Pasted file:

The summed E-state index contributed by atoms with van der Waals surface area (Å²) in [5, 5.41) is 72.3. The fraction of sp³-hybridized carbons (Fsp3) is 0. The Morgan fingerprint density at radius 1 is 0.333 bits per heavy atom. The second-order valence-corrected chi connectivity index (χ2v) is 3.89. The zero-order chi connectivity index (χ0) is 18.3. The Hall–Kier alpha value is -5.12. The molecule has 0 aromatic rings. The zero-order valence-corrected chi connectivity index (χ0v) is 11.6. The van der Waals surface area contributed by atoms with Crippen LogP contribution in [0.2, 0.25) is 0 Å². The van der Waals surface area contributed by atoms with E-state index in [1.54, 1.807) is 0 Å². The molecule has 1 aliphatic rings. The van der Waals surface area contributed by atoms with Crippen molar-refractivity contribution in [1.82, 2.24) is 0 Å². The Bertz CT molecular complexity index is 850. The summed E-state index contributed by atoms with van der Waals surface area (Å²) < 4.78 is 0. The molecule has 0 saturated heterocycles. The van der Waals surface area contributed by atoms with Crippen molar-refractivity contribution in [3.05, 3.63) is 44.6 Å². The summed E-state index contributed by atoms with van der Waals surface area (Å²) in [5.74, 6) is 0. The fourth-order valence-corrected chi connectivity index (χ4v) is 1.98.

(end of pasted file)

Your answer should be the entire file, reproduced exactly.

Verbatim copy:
The summed E-state index contributed by atoms with van der Waals surface area (Å²) in [5, 5.41) is 72.3. The fraction of sp³-hybridized carbons (Fsp3) is 0. The Morgan fingerprint density at radius 1 is 0.333 bits per heavy atom. The second-order valence-corrected chi connectivity index (χ2v) is 3.89. The zero-order chi connectivity index (χ0) is 18.3. The Hall–Kier alpha value is -5.12. The molecule has 0 aromatic rings. The zero-order valence-corrected chi connectivity index (χ0v) is 11.6. The van der Waals surface area contributed by atoms with Crippen LogP contribution in [0.2, 0.25) is 0 Å². The van der Waals surface area contributed by atoms with E-state index in [1.54, 1.807) is 0 Å². The molecule has 1 aliphatic rings. The van der Waals surface area contributed by atoms with Crippen molar-refractivity contribution in [1.82, 2.24) is 0 Å². The Bertz CT molecular complexity index is 850. The summed E-state index contributed by atoms with van der Waals surface area (Å²) < 4.78 is 0. The molecule has 0 saturated heterocycles. The van der Waals surface area contributed by atoms with Crippen molar-refractivity contribution in [3.05, 3.63) is 44.6 Å². The summed E-state index contributed by atoms with van der Waals surface area (Å²) in [5.74, 6) is 0. The fourth-order valence-corrected chi connectivity index (χ4v) is 1.98.